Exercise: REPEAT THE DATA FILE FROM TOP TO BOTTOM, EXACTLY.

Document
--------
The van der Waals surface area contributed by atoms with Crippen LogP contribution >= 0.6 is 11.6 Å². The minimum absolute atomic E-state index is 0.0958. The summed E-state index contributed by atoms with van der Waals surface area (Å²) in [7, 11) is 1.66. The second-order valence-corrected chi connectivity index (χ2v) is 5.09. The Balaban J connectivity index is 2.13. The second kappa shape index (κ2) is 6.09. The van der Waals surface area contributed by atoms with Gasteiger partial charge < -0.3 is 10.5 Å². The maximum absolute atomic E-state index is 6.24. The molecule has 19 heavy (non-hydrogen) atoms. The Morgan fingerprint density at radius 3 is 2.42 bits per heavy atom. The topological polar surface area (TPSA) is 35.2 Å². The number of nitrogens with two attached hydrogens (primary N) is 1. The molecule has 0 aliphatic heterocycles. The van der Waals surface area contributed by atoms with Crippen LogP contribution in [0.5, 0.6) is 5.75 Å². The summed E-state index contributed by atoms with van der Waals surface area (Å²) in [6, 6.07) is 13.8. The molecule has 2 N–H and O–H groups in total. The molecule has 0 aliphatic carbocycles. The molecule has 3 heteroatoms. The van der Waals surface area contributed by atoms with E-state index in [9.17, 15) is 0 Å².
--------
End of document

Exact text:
The van der Waals surface area contributed by atoms with Crippen LogP contribution >= 0.6 is 11.6 Å². The minimum absolute atomic E-state index is 0.0958. The summed E-state index contributed by atoms with van der Waals surface area (Å²) in [7, 11) is 1.66. The second-order valence-corrected chi connectivity index (χ2v) is 5.09. The Balaban J connectivity index is 2.13. The second kappa shape index (κ2) is 6.09. The van der Waals surface area contributed by atoms with Gasteiger partial charge < -0.3 is 10.5 Å². The maximum absolute atomic E-state index is 6.24. The molecule has 19 heavy (non-hydrogen) atoms. The Morgan fingerprint density at radius 3 is 2.42 bits per heavy atom. The topological polar surface area (TPSA) is 35.2 Å². The number of nitrogens with two attached hydrogens (primary N) is 1. The molecule has 0 aliphatic heterocycles. The van der Waals surface area contributed by atoms with Crippen LogP contribution in [0.5, 0.6) is 5.75 Å². The summed E-state index contributed by atoms with van der Waals surface area (Å²) in [6, 6.07) is 13.8. The molecule has 2 N–H and O–H groups in total. The molecule has 0 aliphatic carbocycles. The molecule has 3 heteroatoms. The van der Waals surface area contributed by atoms with E-state index in [9.17, 15) is 0 Å².